Journal Article

Utility of Semiquantitative Polymerase Chain Reaction for Epstein-Barr Virus to Measure Virus Load in Pediatric Organ Transplant Recipients with and without Posttransplant Lymphoproliferative Disease

Upton Allen, Diane Hebert, Martin Petric, Raymond Tellier, Dat Tran, Riccardo Superina, Derek Stephens, Lori West, Samia Wasfy and Susan Nelson

in Clinical Infectious Diseases

Published on behalf of Infectious Diseases Society of America

Volume 33, issue 2, pages 145-150
Published in print July 2001 | ISSN: 1058-4838
Published online July 2001 | e-ISSN: 1537-6591 | DOI: http://dx.doi.org/10.1086/321806
Utility of Semiquantitative Polymerase Chain Reaction for Epstein-Barr Virus to Measure Virus Load in Pediatric Organ Transplant Recipients with and without Posttransplant Lymphoproliferative Disease

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We examined the utility of Epstein-Barr virus (EBV) load as a test for the presence of posttransplant lymphoproliferative disease (PTLD). A semiquantitative (SQ) EBV polymerase chain reaction (PCR) on peripheral blood mononuclear cells (PBMC) was used to determine virus load. We compared the values from pediatric patients, both with and without PTLD, with those from healthy pediatric and adult subjects. The virus loads for asymptomatic healthy subjects had a range of 0–1 log10 cells/106 PBMCs. Among transplant recipients (n = 135), the mean virus load (± standard deviation) at the time of diagnosis of PTLD was 3.1 ± 1.2 log10 cells/106 PBMCs versus a baseline value of 1.3 ± 1.4 log10 cells/106 PBMCs in children without PTLD (P < .0001). A cutoff of ⩾3 log10 cells/106 peripheral blood leukocytes resulted in the following values for use of virus load as a test for PTLD: sensitivity, 69%; specificity, 76%; positive predictive value, 28%; and negative predictive value, 95%. We conclude that determination of EBV load by use of SQ PCR is more useful in ruling out than in indicating the presence of PTLD.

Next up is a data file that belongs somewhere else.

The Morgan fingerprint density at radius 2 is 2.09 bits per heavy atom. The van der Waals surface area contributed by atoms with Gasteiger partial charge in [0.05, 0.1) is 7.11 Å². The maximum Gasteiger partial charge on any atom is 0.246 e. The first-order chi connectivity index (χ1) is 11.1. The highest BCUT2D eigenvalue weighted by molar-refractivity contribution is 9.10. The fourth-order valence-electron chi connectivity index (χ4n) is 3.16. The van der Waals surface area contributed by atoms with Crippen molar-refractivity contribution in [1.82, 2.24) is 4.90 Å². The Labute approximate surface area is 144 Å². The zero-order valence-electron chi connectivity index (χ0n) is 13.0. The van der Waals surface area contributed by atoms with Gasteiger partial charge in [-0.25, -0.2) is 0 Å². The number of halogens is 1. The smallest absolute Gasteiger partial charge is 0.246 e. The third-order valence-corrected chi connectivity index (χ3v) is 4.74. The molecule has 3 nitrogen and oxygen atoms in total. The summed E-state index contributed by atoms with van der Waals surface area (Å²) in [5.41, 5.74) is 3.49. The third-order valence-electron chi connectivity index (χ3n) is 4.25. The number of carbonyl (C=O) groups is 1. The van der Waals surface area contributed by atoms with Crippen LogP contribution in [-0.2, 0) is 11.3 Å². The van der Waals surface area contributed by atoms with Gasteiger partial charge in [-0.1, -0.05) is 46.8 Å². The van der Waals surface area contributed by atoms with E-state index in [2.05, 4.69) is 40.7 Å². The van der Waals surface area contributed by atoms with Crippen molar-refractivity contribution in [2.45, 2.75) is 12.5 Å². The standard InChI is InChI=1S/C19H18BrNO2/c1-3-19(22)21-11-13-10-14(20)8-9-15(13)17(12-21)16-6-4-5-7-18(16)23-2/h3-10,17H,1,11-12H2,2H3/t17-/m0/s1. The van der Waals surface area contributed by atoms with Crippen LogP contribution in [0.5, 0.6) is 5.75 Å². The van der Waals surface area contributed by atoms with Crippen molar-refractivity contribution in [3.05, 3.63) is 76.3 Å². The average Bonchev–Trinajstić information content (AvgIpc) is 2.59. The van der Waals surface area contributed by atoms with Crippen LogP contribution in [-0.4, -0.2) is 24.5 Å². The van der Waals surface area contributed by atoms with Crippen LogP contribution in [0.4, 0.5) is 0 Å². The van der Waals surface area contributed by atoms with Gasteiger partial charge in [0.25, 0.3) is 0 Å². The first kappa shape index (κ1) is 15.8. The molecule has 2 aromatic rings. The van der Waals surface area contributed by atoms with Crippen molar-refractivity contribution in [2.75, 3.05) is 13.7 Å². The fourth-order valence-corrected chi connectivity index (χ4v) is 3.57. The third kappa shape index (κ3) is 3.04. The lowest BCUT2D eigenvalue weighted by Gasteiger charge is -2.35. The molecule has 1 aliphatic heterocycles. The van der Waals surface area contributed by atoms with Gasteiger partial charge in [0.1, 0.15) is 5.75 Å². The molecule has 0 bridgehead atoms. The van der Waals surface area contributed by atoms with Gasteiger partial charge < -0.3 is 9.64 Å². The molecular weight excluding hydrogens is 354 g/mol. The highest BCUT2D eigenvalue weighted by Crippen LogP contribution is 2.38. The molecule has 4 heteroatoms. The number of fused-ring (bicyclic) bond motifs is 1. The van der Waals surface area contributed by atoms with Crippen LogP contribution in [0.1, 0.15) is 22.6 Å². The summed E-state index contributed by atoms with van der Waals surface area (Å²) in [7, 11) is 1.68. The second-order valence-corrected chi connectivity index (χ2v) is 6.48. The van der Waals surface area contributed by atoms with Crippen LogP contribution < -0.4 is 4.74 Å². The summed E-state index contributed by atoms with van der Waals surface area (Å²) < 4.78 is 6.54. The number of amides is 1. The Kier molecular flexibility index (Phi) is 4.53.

Journal Article.  3839 words.  Illustrated.

Subjects: Infectious Diseases ; Immunology ; Public Health and Epidemiology ; Microbiology

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